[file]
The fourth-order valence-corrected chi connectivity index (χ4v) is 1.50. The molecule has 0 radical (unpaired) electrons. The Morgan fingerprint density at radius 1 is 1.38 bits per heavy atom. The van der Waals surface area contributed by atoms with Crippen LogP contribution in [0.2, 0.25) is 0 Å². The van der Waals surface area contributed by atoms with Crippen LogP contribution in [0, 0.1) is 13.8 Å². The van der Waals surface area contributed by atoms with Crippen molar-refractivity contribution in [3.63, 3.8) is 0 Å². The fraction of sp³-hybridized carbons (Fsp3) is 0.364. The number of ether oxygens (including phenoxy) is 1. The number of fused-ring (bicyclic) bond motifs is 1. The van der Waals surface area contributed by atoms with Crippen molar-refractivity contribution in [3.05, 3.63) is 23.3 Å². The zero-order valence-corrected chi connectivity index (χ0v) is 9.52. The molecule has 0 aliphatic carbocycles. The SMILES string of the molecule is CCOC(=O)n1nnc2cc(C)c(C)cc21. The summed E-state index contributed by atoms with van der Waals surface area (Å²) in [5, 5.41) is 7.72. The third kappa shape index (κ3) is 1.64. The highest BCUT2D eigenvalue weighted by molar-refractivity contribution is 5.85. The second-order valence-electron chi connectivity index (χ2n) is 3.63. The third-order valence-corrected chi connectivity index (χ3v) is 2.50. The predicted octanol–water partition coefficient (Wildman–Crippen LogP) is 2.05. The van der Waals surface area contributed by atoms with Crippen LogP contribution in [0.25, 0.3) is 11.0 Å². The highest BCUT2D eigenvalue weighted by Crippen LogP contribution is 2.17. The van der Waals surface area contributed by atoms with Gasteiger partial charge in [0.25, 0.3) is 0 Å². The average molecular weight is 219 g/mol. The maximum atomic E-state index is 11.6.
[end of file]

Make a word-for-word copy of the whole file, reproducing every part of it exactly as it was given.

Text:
The fourth-order valence-corrected chi connectivity index (χ4v) is 1.50. The molecule has 0 radical (unpaired) electrons. The Morgan fingerprint density at radius 1 is 1.38 bits per heavy atom. The van der Waals surface area contributed by atoms with Crippen LogP contribution in [0.2, 0.25) is 0 Å². The van der Waals surface area contributed by atoms with Crippen LogP contribution in [0, 0.1) is 13.8 Å². The van der Waals surface area contributed by atoms with Crippen molar-refractivity contribution in [3.63, 3.8) is 0 Å². The fraction of sp³-hybridized carbons (Fsp3) is 0.364. The number of ether oxygens (including phenoxy) is 1. The number of fused-ring (bicyclic) bond motifs is 1. The van der Waals surface area contributed by atoms with Crippen molar-refractivity contribution in [3.05, 3.63) is 23.3 Å². The zero-order valence-corrected chi connectivity index (χ0v) is 9.52. The molecule has 0 aliphatic carbocycles. The SMILES string of the molecule is CCOC(=O)n1nnc2cc(C)c(C)cc21. The summed E-state index contributed by atoms with van der Waals surface area (Å²) in [5, 5.41) is 7.72. The third kappa shape index (κ3) is 1.64. The highest BCUT2D eigenvalue weighted by molar-refractivity contribution is 5.85. The second-order valence-electron chi connectivity index (χ2n) is 3.63. The third-order valence-corrected chi connectivity index (χ3v) is 2.50. The predicted octanol–water partition coefficient (Wildman–Crippen LogP) is 2.05. The van der Waals surface area contributed by atoms with Crippen LogP contribution in [0.25, 0.3) is 11.0 Å². The highest BCUT2D eigenvalue weighted by Crippen LogP contribution is 2.17. The van der Waals surface area contributed by atoms with Gasteiger partial charge in [0.25, 0.3) is 0 Å². The average molecular weight is 219 g/mol. The maximum atomic E-state index is 11.6.